HIV infection is associated with reduced physical performance, investigators report in the online edition of AIDS. They also found that people living with HIV who had reduced physical function had a significant increase in their mortality risk.
The study population comprised middle-aged HIV-positive and HIV-negative people in Baltimore, United States, who either currently inject drugs or had previously injected drugs.
“Our findings highlight the substantial impact of HIV disease on physical performance, support the growing recognition and importance of chronic HIV disease on age-related outcomes, and can inform strategies for the clinical management of aging HIV-infected persons,” comment the authors.
Thanks to improvements in treatment and care, an increasing proportion of people with HIV are living into old age. This means that the diseases of ageing are now an important cause of death in these patients.
Reduced physical function is associated with increased mortality risk for older people in the general population. Function in the lower body – ability to balance, walking speed, and standing up from a sitting position – can be assessed using the short physical performance battery (SPPB). In the general population, a SPPB score below ten is associated with an increased risk of disability, admission to nursing care and mortality.
Using the SPPB, investigators wanted to see if having HIV was associated with reduced physical function. They also wished to see if physical performance had an association with mortality risk in people living with HIV.
They therefore prospectively evaluated physical performance and mortality risk in a cohort of 1627 HIV-positive and at-risk current and former injecting drug users. Physical performance was measured every six months. Follow-up lasted between 2005 and 2010, and the participants contributed a total of 12,270 study visits.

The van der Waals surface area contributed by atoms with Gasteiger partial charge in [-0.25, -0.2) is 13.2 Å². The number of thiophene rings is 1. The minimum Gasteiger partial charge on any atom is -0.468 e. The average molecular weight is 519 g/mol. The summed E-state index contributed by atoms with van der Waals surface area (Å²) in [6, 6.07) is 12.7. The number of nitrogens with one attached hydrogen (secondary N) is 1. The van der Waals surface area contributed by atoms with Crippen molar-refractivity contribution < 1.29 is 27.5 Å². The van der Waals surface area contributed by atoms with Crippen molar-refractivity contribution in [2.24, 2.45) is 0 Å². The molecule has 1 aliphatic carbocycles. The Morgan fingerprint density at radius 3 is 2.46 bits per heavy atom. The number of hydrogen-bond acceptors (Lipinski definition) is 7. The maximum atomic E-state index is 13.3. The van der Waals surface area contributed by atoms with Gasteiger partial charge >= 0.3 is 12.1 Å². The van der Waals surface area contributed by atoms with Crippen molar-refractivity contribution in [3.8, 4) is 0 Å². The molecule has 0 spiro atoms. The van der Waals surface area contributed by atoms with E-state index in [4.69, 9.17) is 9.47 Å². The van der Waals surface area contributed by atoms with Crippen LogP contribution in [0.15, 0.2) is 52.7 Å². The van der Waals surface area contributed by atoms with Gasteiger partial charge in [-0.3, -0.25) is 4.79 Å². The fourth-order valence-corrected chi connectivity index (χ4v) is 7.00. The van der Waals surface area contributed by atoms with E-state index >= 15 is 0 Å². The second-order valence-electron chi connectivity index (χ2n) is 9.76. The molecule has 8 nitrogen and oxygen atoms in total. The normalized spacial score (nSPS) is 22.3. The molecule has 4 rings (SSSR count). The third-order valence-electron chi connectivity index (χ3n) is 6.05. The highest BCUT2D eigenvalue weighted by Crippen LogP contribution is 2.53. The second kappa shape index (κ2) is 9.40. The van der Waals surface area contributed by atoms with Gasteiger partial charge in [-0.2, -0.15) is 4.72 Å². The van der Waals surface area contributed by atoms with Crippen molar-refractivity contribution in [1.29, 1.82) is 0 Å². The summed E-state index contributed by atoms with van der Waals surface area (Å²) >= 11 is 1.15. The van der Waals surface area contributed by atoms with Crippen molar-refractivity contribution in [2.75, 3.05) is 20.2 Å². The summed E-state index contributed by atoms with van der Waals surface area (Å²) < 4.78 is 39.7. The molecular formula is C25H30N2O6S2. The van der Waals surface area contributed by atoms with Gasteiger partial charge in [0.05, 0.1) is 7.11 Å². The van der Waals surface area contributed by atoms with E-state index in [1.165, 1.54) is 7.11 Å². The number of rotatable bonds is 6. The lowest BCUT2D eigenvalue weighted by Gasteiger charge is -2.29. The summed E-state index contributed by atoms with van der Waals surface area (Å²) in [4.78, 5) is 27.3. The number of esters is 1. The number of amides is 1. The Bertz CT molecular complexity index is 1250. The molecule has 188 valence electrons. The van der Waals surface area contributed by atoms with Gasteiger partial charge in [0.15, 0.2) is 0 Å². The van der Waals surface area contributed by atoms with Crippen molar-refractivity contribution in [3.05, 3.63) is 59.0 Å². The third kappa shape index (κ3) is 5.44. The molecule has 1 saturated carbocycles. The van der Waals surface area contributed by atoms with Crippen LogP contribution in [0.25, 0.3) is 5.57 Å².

Participants had a median age of 51 years, most were African American and a third were women.
The participants living with HIV contributed 3715 study visits (30%). Their median CD4 count and viral load were 340 cells/mm3 and 70 copies/ml, respectively.
SPPB scores of ten or less accounted for a third of study visits.
After taking into account potential confounders, HIV infection was independently associated with a 30% increase in the risk of a SPPB score of ten or below (OR = 1.30; 95% CI, 1.12-1.52).
During follow-up, 165 patients (10%) died. This meant that the mortality rate was 2.75 per 100 person-years.
A SPPB score of ten or below was associated with a 2.3-fold increase in mortality risk compared to a higher SPPB score (HR = 2.34; 95% CI, 1.67-3.27). For HIV-negative patients, a lower SPPB score was associated with a 2.21-fold (95% CI, 1.37-3.55) increase in mortality risk, compared to a 2.55-fold (95% CI, 1.33-4.76) increase for HIV-positive people with poorly controlled HIV, and a 2.02-fold (95% CI, 0.95-4.3) increase for all other HIV-positive individuals.
HIV infection alone was shown to be associated with an almost three-fold increase in mortality risk (HR = 2.78; 95% CI, 1.70-4.54).
The authors found that reduced physical performance and HIV infection had a joint effect on mortality risk.
People living with HIV who had low SPPB scores had a six-fold increase (HR = 6.03; 95% CI, 3.80-10.0) in the risk of death during follow-up compared to HIV-negative individuals with higher SPPB scores.
“Our findings highlight the need to integrate geriatric principles such as functional assessment into the care of older HIV-infected adults,” conclude the authors. “The SPPB may be an effective tool for use in both clinical and research settings to support the healthy aging of persons with HIV infection.”
Greene M et al. The relationship of physical performance with HIV disease and mortality: a cohort study. AIDS 28, online edition. DOI: 10.1097/QAD.0000000000000507 (2014).